Archive for Natural Dyeing

Homespun: A Treasure Rediscovered


In the Winter 2017 Spin Off, I found an article called “Homespun Heritage”. The article highlighted the 1975 documentary film “Homespun” by Sharon and Tom Hudgins; they  filmed local folks from the southern Appalachian Mountains shearing sheep, washing, carding spinning, dyeing and weaving wool. Now, thanks to the  National Archives , the film is available via YouTube.  Take a look!


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A Garden to Dye For: Book Review

Since I am very interested in natural dyeing, I am always on the lookout for new titles.  A Garden to Dye for: How to Use Plants from the Garden to Create Natural Colors for Fabrics & Fibers by Chris McLauglin is both beautiful and informative; it is a wonderful combination of gardening and dyeing. The book also includes a plans for designing a dye garden.  If you are interested in natural dyeing, why not try growing your own dye plants.  I have a bag of coreopsis (tickseed) and marigold blooms from last year in my freezer waiting for the dye pot.  I am planning to use them soon and yes I have coreopsis and marigolds growing in my garden now. The book is divided into several categories including a section on dyeing with herbs and a recipe for dyeing with black beans.  Who knew you could dye with beans?


Check out the review from


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What’s the Madder? Dyeing with Madder Root

Last year at the Maryland Sheep & Wool Festival, I purchased a natural dyeing starter kit from Earth Guild.  I am enchanted with natural dyeing, so I thought this would be a great way to get started.  I decided to try dyeing with madder root.

I soon found out that madder root is tricky.  Many factors can influence the final outcome: soil, age of roots, temperature of the dye bath (too hot will pull out the browns shades), using whole roots or ground roots and hardness of your water.  If your water is too soft, some dyers recommend adding calcium carbonate to the dye liquid.

Here’s my process for dying with madder root:

At first I soaked the whole roots in a large glass container for about two days.  Then I poured off the liquid to remove the brown hues.  Since I was refreshing the water, I decided to chop up the roots using an old coffee bean grinder; it works great even on wet roots. I borrowed a large grain sock from my husband’s beer making equipment and stuffed the ground up roots inside.  My previous experiments have taught me to be careful about what goes into the dye pot with roving.  Otherwise, you will spend a lot time picking out pieces of root debris.  Again, I let the liquid stew for several days.  Finally, I added my corriedale roving to the dye pot.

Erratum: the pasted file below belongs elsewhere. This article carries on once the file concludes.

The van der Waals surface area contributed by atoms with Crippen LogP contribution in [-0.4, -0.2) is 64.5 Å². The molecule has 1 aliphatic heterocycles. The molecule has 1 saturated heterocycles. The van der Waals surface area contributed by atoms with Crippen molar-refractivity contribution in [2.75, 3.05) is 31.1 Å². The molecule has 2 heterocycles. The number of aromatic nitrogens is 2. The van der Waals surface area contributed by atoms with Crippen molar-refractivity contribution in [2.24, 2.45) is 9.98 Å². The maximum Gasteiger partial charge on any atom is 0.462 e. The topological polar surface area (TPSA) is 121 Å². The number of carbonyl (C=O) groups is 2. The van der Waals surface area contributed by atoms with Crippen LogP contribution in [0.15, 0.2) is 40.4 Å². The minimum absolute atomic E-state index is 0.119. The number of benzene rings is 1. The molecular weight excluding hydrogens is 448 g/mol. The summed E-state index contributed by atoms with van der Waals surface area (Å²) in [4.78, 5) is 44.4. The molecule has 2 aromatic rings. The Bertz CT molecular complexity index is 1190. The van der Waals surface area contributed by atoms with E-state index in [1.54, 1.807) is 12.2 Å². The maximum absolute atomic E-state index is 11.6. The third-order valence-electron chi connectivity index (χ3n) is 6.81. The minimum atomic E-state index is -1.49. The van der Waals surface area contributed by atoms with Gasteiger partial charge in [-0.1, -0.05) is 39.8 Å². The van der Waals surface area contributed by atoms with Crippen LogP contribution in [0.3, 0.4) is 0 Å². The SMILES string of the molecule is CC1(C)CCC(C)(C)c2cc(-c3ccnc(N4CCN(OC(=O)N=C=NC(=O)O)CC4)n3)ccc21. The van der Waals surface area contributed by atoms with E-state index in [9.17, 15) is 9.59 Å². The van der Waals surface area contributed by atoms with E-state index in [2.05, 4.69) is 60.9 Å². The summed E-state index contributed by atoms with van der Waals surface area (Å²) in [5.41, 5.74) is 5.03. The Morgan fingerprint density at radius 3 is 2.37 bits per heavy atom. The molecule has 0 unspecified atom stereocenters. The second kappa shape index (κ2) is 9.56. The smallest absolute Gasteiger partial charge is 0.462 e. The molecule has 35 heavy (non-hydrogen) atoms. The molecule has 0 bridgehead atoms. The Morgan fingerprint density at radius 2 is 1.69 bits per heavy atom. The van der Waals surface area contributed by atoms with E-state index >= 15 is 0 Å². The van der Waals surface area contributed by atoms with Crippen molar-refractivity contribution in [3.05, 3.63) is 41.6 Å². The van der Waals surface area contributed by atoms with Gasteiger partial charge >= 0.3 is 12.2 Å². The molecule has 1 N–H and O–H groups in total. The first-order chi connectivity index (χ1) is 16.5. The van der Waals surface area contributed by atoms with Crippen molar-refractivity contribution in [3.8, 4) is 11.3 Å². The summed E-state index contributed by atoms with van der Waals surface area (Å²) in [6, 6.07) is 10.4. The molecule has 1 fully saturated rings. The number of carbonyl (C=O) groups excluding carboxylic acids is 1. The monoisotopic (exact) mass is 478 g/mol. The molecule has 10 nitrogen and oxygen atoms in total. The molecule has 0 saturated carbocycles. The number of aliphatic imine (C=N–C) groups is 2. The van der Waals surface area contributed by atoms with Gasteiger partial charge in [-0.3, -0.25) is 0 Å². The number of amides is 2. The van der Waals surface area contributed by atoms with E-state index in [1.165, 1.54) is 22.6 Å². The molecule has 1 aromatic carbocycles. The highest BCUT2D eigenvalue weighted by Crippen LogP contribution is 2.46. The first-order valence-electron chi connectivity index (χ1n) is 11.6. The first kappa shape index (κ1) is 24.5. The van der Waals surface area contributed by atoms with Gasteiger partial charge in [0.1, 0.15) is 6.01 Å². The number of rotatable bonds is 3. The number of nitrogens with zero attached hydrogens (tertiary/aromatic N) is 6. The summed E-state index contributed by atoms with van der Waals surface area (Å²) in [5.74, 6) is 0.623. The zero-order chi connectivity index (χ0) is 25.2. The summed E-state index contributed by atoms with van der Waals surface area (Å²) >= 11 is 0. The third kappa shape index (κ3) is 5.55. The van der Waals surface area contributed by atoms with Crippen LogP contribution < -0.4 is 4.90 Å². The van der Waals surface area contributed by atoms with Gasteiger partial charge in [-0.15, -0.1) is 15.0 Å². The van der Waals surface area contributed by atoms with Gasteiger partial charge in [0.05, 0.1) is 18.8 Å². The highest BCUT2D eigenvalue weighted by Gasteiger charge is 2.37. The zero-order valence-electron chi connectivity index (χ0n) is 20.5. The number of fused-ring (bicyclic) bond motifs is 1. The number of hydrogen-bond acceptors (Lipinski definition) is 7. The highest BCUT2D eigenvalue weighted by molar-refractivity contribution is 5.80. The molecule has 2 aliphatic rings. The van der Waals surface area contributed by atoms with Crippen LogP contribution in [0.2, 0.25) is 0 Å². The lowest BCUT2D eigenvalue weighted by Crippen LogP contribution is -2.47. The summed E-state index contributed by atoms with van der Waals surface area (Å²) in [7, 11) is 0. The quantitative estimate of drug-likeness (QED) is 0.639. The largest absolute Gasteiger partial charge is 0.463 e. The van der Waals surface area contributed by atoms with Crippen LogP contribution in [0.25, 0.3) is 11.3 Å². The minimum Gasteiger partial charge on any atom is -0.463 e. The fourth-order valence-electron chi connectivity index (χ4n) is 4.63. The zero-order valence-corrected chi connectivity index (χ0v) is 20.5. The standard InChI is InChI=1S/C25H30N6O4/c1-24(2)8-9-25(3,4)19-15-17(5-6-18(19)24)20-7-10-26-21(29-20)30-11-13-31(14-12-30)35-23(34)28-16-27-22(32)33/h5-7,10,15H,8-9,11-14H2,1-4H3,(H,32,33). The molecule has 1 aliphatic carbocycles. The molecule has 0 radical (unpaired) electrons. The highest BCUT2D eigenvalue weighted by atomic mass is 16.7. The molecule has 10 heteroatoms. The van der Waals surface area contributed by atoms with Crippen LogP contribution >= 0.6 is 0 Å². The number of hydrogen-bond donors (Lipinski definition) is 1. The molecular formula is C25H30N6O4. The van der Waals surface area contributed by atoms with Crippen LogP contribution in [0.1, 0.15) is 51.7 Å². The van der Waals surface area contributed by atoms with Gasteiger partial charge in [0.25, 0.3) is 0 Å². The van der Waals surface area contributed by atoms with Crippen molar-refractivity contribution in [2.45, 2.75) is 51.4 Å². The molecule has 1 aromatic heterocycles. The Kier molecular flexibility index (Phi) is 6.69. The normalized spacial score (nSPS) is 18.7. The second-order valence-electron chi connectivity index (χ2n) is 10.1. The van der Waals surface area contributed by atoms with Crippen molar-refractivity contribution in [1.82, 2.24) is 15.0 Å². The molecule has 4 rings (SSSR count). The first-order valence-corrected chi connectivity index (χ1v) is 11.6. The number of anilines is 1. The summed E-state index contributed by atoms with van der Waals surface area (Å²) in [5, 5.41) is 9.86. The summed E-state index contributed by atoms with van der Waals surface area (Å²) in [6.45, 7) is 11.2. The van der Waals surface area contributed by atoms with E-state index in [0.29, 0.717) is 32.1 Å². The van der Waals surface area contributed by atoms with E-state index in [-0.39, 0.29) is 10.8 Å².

Since my previous adventures with natural dyeing have resulted in varying shades of yellow, even thought the package predicted shades of red or orange (see eucalyptus post), I decided not to mordant the wool. If I did mordant the wool, I may have gotten stronger red tones.  In the end, I am happy with my results……no yellow hues!


Corriedale roving dyed with Madder Root

Corriedale roving dyed with Madder Root


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Dyeing with Eucalyptus: Dyeing Day

Roving Dyed with Eucalyptus

Roving Dyed with Eucalyptus

Well, last weekend we finally decided to try dyeing with eucalyptus.  Unfortunately, our results were not the desirable shades of red and orange but rather a buttery beige.  After surfing the web, we discovered many variables can affect the final color when dyeing with eucalyptus. The color depends on: what season the eucalyptus is harvested, how much rain,  the proportion of eucalyptus to the fiber, mineral content in the water (we used rain water) soaking time and species.  In our case, we have no idea when the eucalyptus was harvested or what species but we did follow the package instructions.

To our surprise, Jenny Dean, an experienced natural dyer, didn’t get beautiful shades of red or orange either when she tried dyeing with eucalyptus from her garden.  Jenny has written several books: Wild Colour and The Craft of Natural Dyeing just to name a few.  They are definitely worth checking out if you are interested in natural dyeing.

Well, maybe we will try this again in the future.

For additional information:

Silver Dollar Eucalyptus:  this recipe includes potential results with various mordants and interesting experiences from other dyers.

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Dyeing with Eucalyptus: Making the dye solution

Well, today was a very rainy day here in Baltimore. But it was a good day to begin our first adventure into natural dyeing. This past May we attended the Maryland Sheep & Wool Festival, we discovered eucalyptus leaves can be used for natural dyeing.  This peaked our curiosity! So, we purchased a packet of crushed eucalyptus leaves from the Stony Mountain Fibers of Charlottesville, VA.  According to the directions, the dye color range is reds to orange.  A word of caution when preparing the dye bath, eucalyptus smells very strong when heated (very strong menthol).

How to make the dye bath*:

*This recipe has been modified according to the weight of eucalyptus leaves in our packet.

  • 4 ounces eucalyptus leaves
  • 3 quarts of warm water

We placed the eucalyptus leaves in a cheesecloth bag (previously used to hold grains for beer making, very handy) and covered the leaves with 3 quarts of warm water.  Since we used collected rain water, the water was briefly heated before adding the leaves.  Then the mixture soaked for several hours in a stainless steel dye pot. The next step was to heat the dye bath for 1 hour (simmer).  Finally, the dye bath was cooled and stored for later use.

The next step is to mordant the wool in preparation for dyeing.  Our fiber of choice is corriedale roving.

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